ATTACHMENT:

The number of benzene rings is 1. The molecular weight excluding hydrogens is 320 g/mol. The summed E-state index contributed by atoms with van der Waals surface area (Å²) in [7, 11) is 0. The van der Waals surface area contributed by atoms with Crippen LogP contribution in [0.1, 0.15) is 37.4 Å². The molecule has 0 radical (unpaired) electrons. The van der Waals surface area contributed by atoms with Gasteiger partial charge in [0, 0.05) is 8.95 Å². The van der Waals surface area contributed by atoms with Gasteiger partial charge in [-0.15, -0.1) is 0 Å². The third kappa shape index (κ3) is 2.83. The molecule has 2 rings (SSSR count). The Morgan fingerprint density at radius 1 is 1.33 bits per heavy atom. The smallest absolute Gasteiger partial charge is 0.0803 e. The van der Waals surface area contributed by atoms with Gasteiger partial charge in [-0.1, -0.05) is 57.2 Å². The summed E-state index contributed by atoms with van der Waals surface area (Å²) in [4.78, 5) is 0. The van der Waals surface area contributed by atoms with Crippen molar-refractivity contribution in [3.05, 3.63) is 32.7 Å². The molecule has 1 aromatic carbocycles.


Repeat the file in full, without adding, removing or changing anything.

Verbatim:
The number of benzene rings is 1. The molecular weight excluding hydrogens is 320 g/mol. The summed E-state index contributed by atoms with van der Waals surface area (Å²) in [7, 11) is 0. The van der Waals surface area contributed by atoms with Crippen LogP contribution in [0.1, 0.15) is 37.4 Å². The molecule has 0 radical (unpaired) electrons. The van der Waals surface area contributed by atoms with Gasteiger partial charge in [0, 0.05) is 8.95 Å². The van der Waals surface area contributed by atoms with Gasteiger partial charge in [-0.15, -0.1) is 0 Å². The third kappa shape index (κ3) is 2.83. The molecule has 2 rings (SSSR count). The Morgan fingerprint density at radius 1 is 1.33 bits per heavy atom. The smallest absolute Gasteiger partial charge is 0.0803 e. The van der Waals surface area contributed by atoms with Gasteiger partial charge in [-0.1, -0.05) is 57.2 Å². The summed E-state index contributed by atoms with van der Waals surface area (Å²) in [4.78, 5) is 0. The van der Waals surface area contributed by atoms with Crippen molar-refractivity contribution in [3.05, 3.63) is 32.7 Å². The molecule has 1 aromatic carbocycles.